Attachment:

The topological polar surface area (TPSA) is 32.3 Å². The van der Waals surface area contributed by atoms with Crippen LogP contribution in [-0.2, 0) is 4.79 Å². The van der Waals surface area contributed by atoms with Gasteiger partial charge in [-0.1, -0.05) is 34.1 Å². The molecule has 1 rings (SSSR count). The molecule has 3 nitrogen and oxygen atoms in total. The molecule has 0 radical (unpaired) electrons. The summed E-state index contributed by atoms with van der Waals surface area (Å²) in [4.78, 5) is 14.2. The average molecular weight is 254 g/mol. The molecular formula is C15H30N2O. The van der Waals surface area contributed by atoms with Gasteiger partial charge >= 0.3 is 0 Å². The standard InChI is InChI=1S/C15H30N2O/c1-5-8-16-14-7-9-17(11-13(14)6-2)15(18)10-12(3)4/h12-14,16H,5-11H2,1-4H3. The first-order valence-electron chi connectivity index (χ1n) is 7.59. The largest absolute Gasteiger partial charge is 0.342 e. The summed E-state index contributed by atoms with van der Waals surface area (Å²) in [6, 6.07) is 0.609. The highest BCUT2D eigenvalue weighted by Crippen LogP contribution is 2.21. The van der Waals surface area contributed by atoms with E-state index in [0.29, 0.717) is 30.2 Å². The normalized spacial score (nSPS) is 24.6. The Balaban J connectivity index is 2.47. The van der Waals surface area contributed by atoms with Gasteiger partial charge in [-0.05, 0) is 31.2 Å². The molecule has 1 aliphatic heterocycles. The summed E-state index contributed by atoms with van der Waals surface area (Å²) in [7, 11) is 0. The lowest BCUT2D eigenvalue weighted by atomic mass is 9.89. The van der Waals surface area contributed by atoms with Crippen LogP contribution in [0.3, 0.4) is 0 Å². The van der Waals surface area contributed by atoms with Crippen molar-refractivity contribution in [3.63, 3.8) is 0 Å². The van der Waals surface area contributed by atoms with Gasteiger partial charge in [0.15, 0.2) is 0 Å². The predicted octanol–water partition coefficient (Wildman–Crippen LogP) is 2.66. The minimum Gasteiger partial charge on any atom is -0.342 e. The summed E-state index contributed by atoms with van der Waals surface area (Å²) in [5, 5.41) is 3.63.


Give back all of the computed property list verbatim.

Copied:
The topological polar surface area (TPSA) is 32.3 Å². The van der Waals surface area contributed by atoms with Crippen LogP contribution in [-0.2, 0) is 4.79 Å². The van der Waals surface area contributed by atoms with Gasteiger partial charge in [-0.1, -0.05) is 34.1 Å². The molecule has 1 rings (SSSR count). The molecule has 3 nitrogen and oxygen atoms in total. The molecule has 0 radical (unpaired) electrons. The summed E-state index contributed by atoms with van der Waals surface area (Å²) in [4.78, 5) is 14.2. The average molecular weight is 254 g/mol. The molecular formula is C15H30N2O. The van der Waals surface area contributed by atoms with Gasteiger partial charge >= 0.3 is 0 Å². The standard InChI is InChI=1S/C15H30N2O/c1-5-8-16-14-7-9-17(11-13(14)6-2)15(18)10-12(3)4/h12-14,16H,5-11H2,1-4H3. The first-order valence-electron chi connectivity index (χ1n) is 7.59. The largest absolute Gasteiger partial charge is 0.342 e. The summed E-state index contributed by atoms with van der Waals surface area (Å²) in [6, 6.07) is 0.609. The highest BCUT2D eigenvalue weighted by Crippen LogP contribution is 2.21. The van der Waals surface area contributed by atoms with E-state index in [0.29, 0.717) is 30.2 Å². The normalized spacial score (nSPS) is 24.6. The Balaban J connectivity index is 2.47. The van der Waals surface area contributed by atoms with Gasteiger partial charge in [-0.05, 0) is 31.2 Å². The molecule has 1 aliphatic heterocycles. The summed E-state index contributed by atoms with van der Waals surface area (Å²) in [7, 11) is 0. The lowest BCUT2D eigenvalue weighted by atomic mass is 9.89. The van der Waals surface area contributed by atoms with Crippen LogP contribution in [0.3, 0.4) is 0 Å². The van der Waals surface area contributed by atoms with Crippen molar-refractivity contribution in [3.63, 3.8) is 0 Å². The van der Waals surface area contributed by atoms with Gasteiger partial charge in [0.15, 0.2) is 0 Å². The predicted octanol–water partition coefficient (Wildman–Crippen LogP) is 2.66. The minimum Gasteiger partial charge on any atom is -0.342 e. The summed E-state index contributed by atoms with van der Waals surface area (Å²) in [5, 5.41) is 3.63.